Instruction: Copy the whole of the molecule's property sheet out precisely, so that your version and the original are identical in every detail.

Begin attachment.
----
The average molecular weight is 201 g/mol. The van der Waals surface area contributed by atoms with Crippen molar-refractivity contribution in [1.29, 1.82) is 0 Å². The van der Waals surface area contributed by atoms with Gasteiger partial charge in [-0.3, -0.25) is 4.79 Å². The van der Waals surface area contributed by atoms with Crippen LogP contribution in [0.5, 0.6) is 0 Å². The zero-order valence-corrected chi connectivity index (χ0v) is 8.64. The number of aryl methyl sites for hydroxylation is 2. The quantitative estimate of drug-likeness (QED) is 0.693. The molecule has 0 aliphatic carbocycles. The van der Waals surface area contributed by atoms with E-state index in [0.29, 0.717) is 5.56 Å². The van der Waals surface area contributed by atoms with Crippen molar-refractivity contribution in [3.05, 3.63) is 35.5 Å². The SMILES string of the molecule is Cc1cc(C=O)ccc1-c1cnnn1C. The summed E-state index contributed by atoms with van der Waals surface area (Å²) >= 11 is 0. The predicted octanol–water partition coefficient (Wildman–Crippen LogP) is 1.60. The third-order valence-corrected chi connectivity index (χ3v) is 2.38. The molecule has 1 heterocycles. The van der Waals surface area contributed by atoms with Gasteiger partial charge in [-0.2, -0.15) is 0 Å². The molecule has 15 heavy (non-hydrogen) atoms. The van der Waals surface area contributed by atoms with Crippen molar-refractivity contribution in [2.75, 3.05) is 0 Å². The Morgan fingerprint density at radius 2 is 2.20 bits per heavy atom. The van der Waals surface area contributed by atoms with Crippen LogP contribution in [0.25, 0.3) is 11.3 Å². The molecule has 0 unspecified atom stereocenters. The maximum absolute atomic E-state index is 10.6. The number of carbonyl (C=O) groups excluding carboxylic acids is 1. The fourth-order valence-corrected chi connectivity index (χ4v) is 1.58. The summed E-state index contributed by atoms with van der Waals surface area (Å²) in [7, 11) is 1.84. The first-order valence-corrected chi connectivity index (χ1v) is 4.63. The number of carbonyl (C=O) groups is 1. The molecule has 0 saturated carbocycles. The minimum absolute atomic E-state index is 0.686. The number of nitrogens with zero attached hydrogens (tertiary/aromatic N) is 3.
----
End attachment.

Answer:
The average molecular weight is 201 g/mol. The van der Waals surface area contributed by atoms with Crippen molar-refractivity contribution in [1.29, 1.82) is 0 Å². The van der Waals surface area contributed by atoms with Gasteiger partial charge in [-0.3, -0.25) is 4.79 Å². The van der Waals surface area contributed by atoms with Crippen LogP contribution in [0.5, 0.6) is 0 Å². The zero-order valence-corrected chi connectivity index (χ0v) is 8.64. The number of aryl methyl sites for hydroxylation is 2. The quantitative estimate of drug-likeness (QED) is 0.693. The molecule has 0 aliphatic carbocycles. The van der Waals surface area contributed by atoms with E-state index in [0.29, 0.717) is 5.56 Å². The van der Waals surface area contributed by atoms with Crippen molar-refractivity contribution in [3.05, 3.63) is 35.5 Å². The SMILES string of the molecule is Cc1cc(C=O)ccc1-c1cnnn1C. The summed E-state index contributed by atoms with van der Waals surface area (Å²) >= 11 is 0. The predicted octanol–water partition coefficient (Wildman–Crippen LogP) is 1.60. The third-order valence-corrected chi connectivity index (χ3v) is 2.38. The molecule has 1 heterocycles. The van der Waals surface area contributed by atoms with Gasteiger partial charge in [-0.2, -0.15) is 0 Å². The molecule has 15 heavy (non-hydrogen) atoms. The van der Waals surface area contributed by atoms with Crippen molar-refractivity contribution in [2.75, 3.05) is 0 Å². The Morgan fingerprint density at radius 2 is 2.20 bits per heavy atom. The van der Waals surface area contributed by atoms with Crippen LogP contribution in [0.25, 0.3) is 11.3 Å². The molecule has 0 unspecified atom stereocenters. The maximum absolute atomic E-state index is 10.6. The number of carbonyl (C=O) groups excluding carboxylic acids is 1. The fourth-order valence-corrected chi connectivity index (χ4v) is 1.58. The summed E-state index contributed by atoms with van der Waals surface area (Å²) in [7, 11) is 1.84. The first-order valence-corrected chi connectivity index (χ1v) is 4.63. The number of carbonyl (C=O) groups is 1. The molecule has 0 saturated carbocycles. The minimum absolute atomic E-state index is 0.686. The number of nitrogens with zero attached hydrogens (tertiary/aromatic N) is 3.